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Egyptian Emphatic Consonants
Egyptian Emphatic Consonants
Egyptian Emphatic Consonants
Egyptian Emphatic Consonants
Egyptian Emphatic Consonants
Egyptian Emphatic Consonants
Egyptian Emphatic Consonants
Egyptian Emphatic Consonants
Egyptian Emphatic Consonants
Egyptian Emphatic Consonants
Egyptian Emphatic Consonants
Egyptian Emphatic Consonants
Egyptian Emphatic Consonants
Egyptian Emphatic Consonants
Egyptian Emphatic Consonants
Egyptian Emphatic Consonants
Egyptian Emphatic Consonants
Egyptian Emphatic Consonants
Egyptian Emphatic Consonants
Egyptian Emphatic Consonants
Egyptian Emphatic Consonants
Egyptian Emphatic Consonants
Egyptian Emphatic Consonants
Egyptian Emphatic Consonants
Egyptian Emphatic Consonants
Egyptian Emphatic Consonants
Egyptian Emphatic Consonants
Egyptian Emphatic Consonants
Egyptian Emphatic Consonants
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Egyptian Emphatic Consonants

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Egyptian voiced stops became contintuants very early; were preserved in marginal idioms. later interaction between idioms led to reinterpretation of voiced stops as emphatic.

Egyptian voiced stops became contintuants very early; were preserved in marginal idioms. later interaction between idioms led to reinterpretation of voiced stops as emphatic.

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  • 1. Egyptian Emphatic Consonants Do they exist, and how might they have been articulated ? Helmut Satzinger http://www.univie.ac.at/egyptology/ 5000 Jahre Semitohamitische Sprachen in Asien und Afrika 5000 Years Semitohamitic Languages in Asia and Africa Berlin, 22.-24. Juli 2010
  • 2. “ All branches except Egyptian exhibit a special set of consonants, besides voiced and voiceless pairs, the 'emphatic' series , realised as pharyngealised (velarised) in Arabic and Berber, glottalised (ejective, explosive) in South Arabian, Ethiopian and Cushitic and glottalised (explosive or implosive) in Chadic; Egyptian, incidentally, also lacked voiced consonants ( d stands for /t/, t for /th/, in the standard transliteration) ... ” ( Comrie Major Languages 548.)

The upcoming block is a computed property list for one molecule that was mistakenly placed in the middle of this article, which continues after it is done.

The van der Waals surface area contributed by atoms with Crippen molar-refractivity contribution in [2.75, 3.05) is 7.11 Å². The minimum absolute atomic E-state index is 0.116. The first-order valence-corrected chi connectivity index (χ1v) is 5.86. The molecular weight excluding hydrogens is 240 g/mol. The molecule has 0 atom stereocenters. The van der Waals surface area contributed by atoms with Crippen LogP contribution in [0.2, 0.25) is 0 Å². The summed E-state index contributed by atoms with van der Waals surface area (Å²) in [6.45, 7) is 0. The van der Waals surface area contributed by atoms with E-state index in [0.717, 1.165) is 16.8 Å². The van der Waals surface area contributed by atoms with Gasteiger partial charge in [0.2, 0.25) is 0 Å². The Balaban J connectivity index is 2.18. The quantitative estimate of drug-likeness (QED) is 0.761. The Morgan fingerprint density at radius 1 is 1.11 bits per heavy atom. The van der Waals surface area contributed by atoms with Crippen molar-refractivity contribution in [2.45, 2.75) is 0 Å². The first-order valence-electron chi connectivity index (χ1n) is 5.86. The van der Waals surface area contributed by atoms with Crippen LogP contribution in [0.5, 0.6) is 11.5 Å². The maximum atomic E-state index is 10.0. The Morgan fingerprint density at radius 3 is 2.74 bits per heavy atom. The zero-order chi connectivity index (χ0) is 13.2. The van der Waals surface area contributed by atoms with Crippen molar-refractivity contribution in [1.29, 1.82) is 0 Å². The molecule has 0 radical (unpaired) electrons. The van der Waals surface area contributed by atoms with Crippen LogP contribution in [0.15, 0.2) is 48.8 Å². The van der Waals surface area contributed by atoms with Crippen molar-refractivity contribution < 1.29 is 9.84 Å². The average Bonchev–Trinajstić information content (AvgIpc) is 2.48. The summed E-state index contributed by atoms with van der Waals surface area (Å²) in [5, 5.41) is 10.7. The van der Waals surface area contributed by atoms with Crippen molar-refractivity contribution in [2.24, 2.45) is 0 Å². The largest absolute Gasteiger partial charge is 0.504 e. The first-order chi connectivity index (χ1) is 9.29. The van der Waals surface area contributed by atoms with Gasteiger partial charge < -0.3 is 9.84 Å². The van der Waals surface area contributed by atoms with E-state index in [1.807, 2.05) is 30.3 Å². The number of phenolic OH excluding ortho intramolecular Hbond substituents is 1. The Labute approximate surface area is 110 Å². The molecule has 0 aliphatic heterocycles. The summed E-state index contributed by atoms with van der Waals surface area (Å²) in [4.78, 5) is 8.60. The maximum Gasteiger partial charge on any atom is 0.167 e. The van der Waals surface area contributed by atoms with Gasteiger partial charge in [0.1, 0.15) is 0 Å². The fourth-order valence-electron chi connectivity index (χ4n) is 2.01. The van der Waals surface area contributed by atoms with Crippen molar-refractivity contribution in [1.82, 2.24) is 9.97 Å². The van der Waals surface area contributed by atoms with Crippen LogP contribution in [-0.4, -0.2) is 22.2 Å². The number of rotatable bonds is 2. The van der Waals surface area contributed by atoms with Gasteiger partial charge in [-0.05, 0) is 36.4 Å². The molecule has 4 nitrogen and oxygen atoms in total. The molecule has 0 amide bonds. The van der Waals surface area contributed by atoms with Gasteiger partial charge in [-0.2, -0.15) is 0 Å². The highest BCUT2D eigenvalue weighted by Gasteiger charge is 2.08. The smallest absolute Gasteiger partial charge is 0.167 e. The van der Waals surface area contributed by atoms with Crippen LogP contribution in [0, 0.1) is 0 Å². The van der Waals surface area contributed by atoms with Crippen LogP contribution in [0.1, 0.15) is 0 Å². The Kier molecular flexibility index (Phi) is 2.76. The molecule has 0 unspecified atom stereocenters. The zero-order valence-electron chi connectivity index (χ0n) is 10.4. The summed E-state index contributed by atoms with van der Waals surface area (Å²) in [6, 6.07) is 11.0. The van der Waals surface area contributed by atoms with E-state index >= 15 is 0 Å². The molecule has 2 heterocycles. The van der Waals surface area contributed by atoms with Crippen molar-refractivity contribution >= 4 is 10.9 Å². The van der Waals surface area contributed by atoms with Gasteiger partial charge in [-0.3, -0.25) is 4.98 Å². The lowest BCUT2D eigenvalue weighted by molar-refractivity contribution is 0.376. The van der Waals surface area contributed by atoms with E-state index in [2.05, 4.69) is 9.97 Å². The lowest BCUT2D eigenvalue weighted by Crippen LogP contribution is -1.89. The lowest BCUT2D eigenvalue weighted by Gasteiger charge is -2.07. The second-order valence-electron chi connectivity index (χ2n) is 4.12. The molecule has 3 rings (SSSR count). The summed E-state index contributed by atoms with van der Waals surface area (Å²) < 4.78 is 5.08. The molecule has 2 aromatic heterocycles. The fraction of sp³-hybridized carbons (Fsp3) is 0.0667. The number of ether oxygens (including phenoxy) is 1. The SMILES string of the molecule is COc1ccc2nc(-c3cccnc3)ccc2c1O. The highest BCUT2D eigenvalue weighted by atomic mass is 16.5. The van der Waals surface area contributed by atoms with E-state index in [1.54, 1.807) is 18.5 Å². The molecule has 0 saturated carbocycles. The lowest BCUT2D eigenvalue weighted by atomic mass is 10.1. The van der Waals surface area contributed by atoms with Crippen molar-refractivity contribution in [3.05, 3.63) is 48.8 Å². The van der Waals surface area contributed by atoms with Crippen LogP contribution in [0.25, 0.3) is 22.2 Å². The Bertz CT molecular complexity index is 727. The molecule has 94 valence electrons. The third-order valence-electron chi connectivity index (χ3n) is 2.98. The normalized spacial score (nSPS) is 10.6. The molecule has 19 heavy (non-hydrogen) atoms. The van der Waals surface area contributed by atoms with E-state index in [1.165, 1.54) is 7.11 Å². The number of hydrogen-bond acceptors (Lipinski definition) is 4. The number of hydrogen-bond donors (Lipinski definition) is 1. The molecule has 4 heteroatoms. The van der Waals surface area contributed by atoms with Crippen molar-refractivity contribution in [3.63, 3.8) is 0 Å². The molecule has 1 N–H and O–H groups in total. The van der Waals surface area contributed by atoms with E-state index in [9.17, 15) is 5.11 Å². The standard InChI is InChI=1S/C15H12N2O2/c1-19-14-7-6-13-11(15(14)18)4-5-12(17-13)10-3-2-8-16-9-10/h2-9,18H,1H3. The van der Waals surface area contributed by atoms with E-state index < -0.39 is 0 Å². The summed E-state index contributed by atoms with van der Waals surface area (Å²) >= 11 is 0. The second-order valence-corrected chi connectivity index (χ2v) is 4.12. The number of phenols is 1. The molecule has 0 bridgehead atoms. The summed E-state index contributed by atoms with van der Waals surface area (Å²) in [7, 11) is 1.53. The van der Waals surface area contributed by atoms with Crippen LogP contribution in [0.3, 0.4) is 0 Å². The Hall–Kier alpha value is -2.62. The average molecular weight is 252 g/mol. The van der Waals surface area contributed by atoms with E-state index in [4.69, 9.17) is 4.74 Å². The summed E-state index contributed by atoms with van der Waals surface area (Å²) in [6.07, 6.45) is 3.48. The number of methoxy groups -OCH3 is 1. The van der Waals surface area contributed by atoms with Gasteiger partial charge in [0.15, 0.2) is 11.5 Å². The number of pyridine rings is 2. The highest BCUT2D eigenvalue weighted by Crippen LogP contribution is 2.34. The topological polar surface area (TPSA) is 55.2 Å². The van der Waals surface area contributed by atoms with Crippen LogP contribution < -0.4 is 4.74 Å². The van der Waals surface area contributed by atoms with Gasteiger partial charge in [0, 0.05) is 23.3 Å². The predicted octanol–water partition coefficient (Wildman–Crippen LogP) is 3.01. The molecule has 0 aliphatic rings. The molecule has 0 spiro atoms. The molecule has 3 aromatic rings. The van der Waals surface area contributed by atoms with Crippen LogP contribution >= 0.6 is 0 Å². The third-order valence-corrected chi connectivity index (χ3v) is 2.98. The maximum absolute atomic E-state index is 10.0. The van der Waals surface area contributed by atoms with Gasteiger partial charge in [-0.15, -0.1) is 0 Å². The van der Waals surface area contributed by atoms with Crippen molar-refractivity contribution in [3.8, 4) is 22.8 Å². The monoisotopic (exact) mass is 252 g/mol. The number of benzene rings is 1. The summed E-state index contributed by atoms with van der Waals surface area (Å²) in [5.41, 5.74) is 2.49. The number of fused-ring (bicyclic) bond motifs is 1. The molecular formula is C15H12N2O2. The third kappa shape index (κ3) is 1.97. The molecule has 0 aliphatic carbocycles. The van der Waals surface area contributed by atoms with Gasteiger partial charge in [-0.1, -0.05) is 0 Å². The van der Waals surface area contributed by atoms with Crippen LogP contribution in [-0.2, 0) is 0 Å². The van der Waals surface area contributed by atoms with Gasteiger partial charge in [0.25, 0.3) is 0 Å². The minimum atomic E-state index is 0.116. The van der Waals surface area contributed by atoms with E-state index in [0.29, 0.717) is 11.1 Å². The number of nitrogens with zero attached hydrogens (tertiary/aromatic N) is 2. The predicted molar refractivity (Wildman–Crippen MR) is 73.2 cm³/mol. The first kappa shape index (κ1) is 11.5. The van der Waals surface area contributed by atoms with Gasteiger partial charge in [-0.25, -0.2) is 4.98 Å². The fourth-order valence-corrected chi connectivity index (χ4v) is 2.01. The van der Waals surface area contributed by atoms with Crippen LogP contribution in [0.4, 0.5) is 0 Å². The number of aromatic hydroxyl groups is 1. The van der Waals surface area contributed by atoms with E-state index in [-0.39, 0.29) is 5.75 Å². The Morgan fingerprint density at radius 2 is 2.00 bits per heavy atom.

• 3. 1 The earliest Egyptian inherited the triple contrast voiceless aspirated ~ voiced ~ glottalized from Proto-Afrasian. (Allan R. Bomhard . “A Sketch of Proto-Afrasian Phonology.” In G. Takács (ed.), Semito-Hamitic Festschrift for A. B. Dolgopolsky and H. Jungraithmayr, Berlin 2008, 79–92, notably p. 81.)
  • 4. 1 The earliest Egyptian inherited the triple contrast voiceless aspirated ~ voiced ~ glottalized from Proto-Afrasian. 2. First, the voiced consonants became devoiced . The resulting system had the contrast voiceless aspirated ~ voiceless unaspirated ~ glottalized. (Allan R. Bomhard . “A Sketch of Proto-Afrasian Phonology.” In G. Takács (ed.), Semito-Hamitic Festschrift for A. B. Dolgopolsky and H. Jungraithmayr, Berlin 2008, 79–92, notably p. 81.)
  • 5. 1 The earliest Egyptian inherited the triple contrast voiceless aspirated ~ voiced ~ glottalized from Proto-Afrasian. 2. First, the voiced consonants became devoiced . The resulting system had the contrast voiceless aspirated ~ voiceless unaspirated ~ glottalized . 3. Next, the emphatics other than * k’ became deglottalized and merged with the voiceless unaspirated stops. It is not difficult to understand why * k’ would have remained longer than the other emphatics since back articulation is the unmarked point of articulation for ejectives. (Allan R. Bomhard . “A Sketch of Proto-Afrasian Phonology.” In G. Takács (ed.), Semito-Hamitic Festschrift for A. B. Dolgopolsky and H. Jungraithmayr, Berlin 2008, 79–92, notably p. 81.)